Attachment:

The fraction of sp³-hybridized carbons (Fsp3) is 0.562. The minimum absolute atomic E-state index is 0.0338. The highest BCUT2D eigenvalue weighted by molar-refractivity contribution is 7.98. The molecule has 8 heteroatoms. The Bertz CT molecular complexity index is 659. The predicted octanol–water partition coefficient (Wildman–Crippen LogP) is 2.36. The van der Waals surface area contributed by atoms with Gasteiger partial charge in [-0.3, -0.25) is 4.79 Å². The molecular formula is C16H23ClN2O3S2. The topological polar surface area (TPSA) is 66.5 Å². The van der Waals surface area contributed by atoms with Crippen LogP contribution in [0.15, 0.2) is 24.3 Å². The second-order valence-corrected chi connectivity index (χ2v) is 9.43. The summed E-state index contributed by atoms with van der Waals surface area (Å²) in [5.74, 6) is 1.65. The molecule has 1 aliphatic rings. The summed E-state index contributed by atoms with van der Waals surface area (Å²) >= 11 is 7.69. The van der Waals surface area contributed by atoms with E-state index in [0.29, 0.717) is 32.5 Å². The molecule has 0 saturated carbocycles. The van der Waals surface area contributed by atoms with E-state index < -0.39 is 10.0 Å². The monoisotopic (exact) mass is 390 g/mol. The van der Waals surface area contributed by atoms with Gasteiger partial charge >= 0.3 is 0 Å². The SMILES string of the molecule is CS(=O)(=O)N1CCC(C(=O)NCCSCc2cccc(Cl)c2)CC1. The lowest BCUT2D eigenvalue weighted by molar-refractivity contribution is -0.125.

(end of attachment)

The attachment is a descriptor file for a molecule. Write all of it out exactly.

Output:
The fraction of sp³-hybridized carbons (Fsp3) is 0.562. The minimum absolute atomic E-state index is 0.0338. The highest BCUT2D eigenvalue weighted by molar-refractivity contribution is 7.98. The molecule has 8 heteroatoms. The Bertz CT molecular complexity index is 659. The predicted octanol–water partition coefficient (Wildman–Crippen LogP) is 2.36. The van der Waals surface area contributed by atoms with Gasteiger partial charge in [-0.3, -0.25) is 4.79 Å². The molecular formula is C16H23ClN2O3S2. The topological polar surface area (TPSA) is 66.5 Å². The van der Waals surface area contributed by atoms with Crippen LogP contribution in [0.15, 0.2) is 24.3 Å². The second-order valence-corrected chi connectivity index (χ2v) is 9.43. The summed E-state index contributed by atoms with van der Waals surface area (Å²) in [5.74, 6) is 1.65. The molecule has 1 aliphatic rings. The summed E-state index contributed by atoms with van der Waals surface area (Å²) >= 11 is 7.69. The van der Waals surface area contributed by atoms with E-state index in [0.29, 0.717) is 32.5 Å². The molecule has 0 saturated carbocycles. The van der Waals surface area contributed by atoms with E-state index < -0.39 is 10.0 Å². The monoisotopic (exact) mass is 390 g/mol. The van der Waals surface area contributed by atoms with Gasteiger partial charge >= 0.3 is 0 Å². The SMILES string of the molecule is CS(=O)(=O)N1CCC(C(=O)NCCSCc2cccc(Cl)c2)CC1. The lowest BCUT2D eigenvalue weighted by molar-refractivity contribution is -0.125.